4. Coin toss conducted by the Commissioner or designee.

B. Multiple-team tie:
1. Results of head-to-head competition during the regular-season.
a. When comparing records against the tied teams, teams will be seeded based on winning percentage among the group, even if the number of games played against the team or group are unequal (i.e., 2-0 is better than 3-1, but 2-0 is not better than 1-0). If all teams among the group are separated based on winning percentage, all ties are broken. If winning percentage among the group for any tied teams is equal, move to step b with those specific tied teams only (e.g. if there is a four-team tie, one team is 4-0, another is 3-1 and the last two are 2-2 among the group, the two teams that are 2-2 move to step b and the teams that are 4-0 and 3-1 assume the next two available highest seeds).
: Teams can be separated from the top, middle or bottom.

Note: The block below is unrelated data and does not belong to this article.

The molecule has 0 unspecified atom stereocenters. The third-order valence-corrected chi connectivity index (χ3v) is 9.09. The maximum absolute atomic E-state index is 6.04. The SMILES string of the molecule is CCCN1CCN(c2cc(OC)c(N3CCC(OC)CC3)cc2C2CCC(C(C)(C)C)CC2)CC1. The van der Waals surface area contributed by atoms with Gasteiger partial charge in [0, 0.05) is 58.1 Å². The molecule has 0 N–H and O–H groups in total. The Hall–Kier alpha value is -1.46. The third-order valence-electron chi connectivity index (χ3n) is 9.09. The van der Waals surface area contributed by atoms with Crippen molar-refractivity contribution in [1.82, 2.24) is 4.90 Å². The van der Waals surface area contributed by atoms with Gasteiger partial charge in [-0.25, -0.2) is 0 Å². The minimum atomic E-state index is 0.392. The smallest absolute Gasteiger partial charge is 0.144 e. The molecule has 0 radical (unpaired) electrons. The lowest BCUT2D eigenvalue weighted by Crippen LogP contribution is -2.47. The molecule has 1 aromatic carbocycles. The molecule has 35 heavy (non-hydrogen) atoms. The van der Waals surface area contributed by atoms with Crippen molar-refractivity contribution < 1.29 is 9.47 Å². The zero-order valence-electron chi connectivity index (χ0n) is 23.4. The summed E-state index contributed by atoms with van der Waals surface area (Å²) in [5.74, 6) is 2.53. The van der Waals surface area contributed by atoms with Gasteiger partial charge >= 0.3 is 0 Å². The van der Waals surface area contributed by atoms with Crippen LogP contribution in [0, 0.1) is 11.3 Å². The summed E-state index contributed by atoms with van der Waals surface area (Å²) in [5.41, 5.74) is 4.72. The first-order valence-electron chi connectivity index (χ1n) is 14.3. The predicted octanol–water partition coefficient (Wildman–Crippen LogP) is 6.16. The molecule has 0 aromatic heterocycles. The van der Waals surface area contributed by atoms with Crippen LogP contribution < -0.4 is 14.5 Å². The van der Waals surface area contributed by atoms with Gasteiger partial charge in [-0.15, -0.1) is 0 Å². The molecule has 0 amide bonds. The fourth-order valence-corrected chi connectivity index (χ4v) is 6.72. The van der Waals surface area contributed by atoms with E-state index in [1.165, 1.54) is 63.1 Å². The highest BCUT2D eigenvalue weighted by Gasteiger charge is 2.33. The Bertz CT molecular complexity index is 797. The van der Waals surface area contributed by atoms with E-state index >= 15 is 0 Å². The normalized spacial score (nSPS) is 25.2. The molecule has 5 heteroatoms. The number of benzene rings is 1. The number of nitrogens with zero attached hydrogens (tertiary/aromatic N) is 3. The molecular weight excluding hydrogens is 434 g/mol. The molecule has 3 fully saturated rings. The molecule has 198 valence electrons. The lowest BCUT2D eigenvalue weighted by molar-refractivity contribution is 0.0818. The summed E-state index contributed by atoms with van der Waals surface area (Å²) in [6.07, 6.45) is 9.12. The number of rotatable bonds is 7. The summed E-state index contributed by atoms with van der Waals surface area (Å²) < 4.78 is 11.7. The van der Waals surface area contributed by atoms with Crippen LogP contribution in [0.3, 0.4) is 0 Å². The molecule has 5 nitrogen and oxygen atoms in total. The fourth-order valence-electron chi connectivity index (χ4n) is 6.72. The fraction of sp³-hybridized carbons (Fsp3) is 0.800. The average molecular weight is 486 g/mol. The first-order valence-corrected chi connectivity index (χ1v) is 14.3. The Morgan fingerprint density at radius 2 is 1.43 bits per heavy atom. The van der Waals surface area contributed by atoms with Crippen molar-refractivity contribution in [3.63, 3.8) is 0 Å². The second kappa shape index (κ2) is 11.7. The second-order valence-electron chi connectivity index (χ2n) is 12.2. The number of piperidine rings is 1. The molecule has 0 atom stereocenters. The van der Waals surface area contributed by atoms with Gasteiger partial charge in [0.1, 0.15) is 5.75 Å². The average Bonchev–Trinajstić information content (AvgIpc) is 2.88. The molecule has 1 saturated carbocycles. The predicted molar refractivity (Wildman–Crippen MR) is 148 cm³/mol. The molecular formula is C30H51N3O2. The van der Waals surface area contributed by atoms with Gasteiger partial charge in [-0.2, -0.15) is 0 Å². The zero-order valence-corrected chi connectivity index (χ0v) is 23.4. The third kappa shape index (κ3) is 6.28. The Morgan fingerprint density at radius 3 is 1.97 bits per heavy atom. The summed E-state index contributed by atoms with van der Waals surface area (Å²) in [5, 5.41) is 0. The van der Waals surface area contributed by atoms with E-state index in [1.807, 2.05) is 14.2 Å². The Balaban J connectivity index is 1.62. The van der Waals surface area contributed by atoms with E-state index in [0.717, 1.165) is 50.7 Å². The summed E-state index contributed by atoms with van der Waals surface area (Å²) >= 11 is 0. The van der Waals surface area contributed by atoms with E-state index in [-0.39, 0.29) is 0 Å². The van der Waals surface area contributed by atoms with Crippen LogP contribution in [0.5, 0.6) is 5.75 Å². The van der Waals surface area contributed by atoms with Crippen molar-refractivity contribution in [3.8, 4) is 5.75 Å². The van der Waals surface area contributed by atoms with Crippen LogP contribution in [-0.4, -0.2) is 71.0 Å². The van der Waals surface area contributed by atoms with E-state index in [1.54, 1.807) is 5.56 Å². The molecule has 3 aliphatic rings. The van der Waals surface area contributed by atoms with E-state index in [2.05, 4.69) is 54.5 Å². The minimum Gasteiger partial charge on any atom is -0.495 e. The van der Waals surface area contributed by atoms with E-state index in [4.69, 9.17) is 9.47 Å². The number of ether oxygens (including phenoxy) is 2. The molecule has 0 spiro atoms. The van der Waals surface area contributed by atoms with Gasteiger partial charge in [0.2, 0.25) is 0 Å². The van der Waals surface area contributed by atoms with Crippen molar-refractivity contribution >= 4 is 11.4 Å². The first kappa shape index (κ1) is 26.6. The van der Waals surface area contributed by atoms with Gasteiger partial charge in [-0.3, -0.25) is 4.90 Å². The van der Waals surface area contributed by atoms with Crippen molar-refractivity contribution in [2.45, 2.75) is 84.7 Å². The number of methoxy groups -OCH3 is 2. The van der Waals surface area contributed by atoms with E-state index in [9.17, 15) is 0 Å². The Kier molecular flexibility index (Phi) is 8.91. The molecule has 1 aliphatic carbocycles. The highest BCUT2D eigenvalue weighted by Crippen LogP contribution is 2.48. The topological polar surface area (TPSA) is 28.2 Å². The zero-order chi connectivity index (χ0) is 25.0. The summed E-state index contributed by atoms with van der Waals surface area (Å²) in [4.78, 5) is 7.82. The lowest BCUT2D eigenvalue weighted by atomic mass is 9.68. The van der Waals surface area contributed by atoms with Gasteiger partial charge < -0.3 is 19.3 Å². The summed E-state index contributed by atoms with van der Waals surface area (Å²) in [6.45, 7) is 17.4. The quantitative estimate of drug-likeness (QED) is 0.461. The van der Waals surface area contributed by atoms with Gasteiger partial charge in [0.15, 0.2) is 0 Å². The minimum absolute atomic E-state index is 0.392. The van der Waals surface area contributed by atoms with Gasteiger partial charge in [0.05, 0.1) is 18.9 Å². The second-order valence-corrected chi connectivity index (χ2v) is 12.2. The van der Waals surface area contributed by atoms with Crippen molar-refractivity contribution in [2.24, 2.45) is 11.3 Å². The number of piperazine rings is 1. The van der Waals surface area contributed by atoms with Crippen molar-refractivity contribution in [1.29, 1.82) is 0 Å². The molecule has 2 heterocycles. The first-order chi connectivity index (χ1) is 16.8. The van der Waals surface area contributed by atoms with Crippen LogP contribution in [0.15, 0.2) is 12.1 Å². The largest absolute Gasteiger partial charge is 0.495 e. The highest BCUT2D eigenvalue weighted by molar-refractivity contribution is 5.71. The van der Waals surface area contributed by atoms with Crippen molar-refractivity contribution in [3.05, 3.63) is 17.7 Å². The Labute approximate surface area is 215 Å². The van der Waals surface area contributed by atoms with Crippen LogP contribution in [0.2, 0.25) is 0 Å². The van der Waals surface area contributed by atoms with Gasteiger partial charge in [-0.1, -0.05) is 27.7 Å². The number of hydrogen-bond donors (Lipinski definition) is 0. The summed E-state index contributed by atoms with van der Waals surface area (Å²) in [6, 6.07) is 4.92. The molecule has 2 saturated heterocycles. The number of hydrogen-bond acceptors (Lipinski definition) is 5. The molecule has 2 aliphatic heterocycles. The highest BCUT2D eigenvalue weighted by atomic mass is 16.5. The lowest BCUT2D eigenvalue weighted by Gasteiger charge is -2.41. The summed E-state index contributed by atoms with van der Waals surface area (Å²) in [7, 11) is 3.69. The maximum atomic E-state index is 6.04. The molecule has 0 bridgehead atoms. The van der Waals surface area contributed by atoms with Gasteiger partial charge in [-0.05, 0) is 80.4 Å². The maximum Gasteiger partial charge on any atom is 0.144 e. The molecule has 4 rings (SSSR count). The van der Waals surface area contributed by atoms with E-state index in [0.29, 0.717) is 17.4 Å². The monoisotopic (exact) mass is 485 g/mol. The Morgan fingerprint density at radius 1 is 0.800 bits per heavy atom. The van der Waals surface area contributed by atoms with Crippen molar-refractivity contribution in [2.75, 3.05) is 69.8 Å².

b. If a team or teams are separated from the group based on step a, seeding for remaining teams among the group is not determined by head-to-head record vs. the remaining teams, but rather by taking all remaining teams to next tie breaker.

2. If the remaining teams are still tied, then each tied team's record shall be compared to the team occupying the highest position in the final regular-season standings, continuing down through the standings until one team gains an advantage.
a. When arriving at another pair of tied teams while comparing records, use each team's record against the collective tied teams as a group (prior to their own tie-breaking procedures), rather than the performance against the individual tied teams.
b. When comparing records against a single team or group of teams, the higher winning percentage shall prevail, even if the number of games played against the team or group are unequal (i.e., 2-0 is better than 3-1, but 2-0 is not better than 1-0).

3. Won-loss percentage of Division I opponents.

4. Coin toss conducted by Commissioner or designee.